In today's New York Times, Mark Heisler reports on an exchange, between Clippers owner Donald Sterling and NBA commissioner David Stern, from the early days of the NBA labor negotiations:
Several people in the room, none of whom wanted to be quoted in describing a closed-door interaction, said Stern asked Sterling for his view of the league’s labor situation, prompting this exchange:
Sterling: You don’t want to hear what I have to say.
Stern: Yes, we do.
Sterling: O.K., I would fire you. You’re great at marketing but you’re not tough enough with the union.
That report comes on the heels of Heat owner Micky Arison confessing that he was, despite his reputation as the owner most eager to get a deal done, one of the five owners to vote "no" on the current labor deal. Brian Windhorst explains it was a vote of protest over the revenue sharing agreement:
"I did everything I could behind the scenes and some not so behind the scenes to get playing by Christmas," Arison said.
"When you come down to it financially ... it's a tough financial deal for us. Particularly the revenue sharing piece of it. For us to have to pay revenue sharing to larger market teams was disturbing, and we will (have to pay). So that was a key kind of protest vote on our part."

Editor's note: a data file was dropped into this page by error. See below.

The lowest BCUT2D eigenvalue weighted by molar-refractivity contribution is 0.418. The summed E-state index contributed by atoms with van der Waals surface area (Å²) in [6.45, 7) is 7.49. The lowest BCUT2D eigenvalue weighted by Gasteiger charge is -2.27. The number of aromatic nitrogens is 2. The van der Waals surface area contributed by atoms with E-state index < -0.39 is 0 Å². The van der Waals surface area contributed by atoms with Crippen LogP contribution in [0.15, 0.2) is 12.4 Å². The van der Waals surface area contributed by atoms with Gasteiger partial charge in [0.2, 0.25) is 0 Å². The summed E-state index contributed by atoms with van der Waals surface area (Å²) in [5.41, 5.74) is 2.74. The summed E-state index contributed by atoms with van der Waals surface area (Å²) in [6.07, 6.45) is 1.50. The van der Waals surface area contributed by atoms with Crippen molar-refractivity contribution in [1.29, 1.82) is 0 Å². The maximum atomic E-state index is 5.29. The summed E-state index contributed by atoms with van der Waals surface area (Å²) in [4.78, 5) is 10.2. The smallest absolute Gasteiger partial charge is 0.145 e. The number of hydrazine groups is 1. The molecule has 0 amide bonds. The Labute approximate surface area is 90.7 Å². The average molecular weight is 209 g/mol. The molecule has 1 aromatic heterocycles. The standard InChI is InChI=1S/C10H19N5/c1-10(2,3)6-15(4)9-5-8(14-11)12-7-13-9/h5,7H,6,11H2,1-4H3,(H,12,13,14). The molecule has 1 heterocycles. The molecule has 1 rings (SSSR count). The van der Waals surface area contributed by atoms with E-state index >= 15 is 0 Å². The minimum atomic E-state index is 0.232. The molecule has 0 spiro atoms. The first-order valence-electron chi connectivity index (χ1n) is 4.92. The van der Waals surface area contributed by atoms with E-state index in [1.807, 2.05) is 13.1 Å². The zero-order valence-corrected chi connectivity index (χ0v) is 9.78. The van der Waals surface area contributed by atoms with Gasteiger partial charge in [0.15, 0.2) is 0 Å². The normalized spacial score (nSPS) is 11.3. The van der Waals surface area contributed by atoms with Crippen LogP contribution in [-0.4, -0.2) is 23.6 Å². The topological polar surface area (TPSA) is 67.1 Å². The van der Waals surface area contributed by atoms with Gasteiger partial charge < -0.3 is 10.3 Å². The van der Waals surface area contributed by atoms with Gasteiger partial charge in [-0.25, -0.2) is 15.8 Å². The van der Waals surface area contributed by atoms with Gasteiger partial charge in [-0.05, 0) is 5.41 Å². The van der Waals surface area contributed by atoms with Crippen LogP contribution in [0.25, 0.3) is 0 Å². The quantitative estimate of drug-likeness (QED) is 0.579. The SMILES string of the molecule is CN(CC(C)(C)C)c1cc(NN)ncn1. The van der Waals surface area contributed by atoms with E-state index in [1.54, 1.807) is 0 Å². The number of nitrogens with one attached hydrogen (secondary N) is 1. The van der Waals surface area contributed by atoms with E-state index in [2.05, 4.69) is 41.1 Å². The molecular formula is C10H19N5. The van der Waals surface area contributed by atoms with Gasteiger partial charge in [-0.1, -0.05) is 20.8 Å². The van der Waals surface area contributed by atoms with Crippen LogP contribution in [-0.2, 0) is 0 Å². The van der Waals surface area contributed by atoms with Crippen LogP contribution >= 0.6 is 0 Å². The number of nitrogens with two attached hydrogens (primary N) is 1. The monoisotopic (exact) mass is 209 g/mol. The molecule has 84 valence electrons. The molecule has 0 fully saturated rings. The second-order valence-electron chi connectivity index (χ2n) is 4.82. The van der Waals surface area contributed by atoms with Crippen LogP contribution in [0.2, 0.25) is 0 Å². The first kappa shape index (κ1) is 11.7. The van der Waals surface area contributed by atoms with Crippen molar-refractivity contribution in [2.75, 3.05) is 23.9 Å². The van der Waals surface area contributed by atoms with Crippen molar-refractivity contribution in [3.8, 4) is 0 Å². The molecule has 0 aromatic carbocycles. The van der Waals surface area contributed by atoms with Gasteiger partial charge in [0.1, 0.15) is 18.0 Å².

Dallas Mavericks owner Mark Cuban is the only other owner who has publicly said he voted against the deal.
As the talks were going on Arison said his front office was constantly running numbers to determine if it was going to be able to keep the three stars together. The final agreement did make it possible. However, Arison could be facing massive luxury tax bills over the next five years.
"The original intent of the owners was to have a hard (salary) cap, which would've basically leveled the playing field between teams," Arison said. "Instead, because of players' refusal to accept that, they just made it extremely expensive."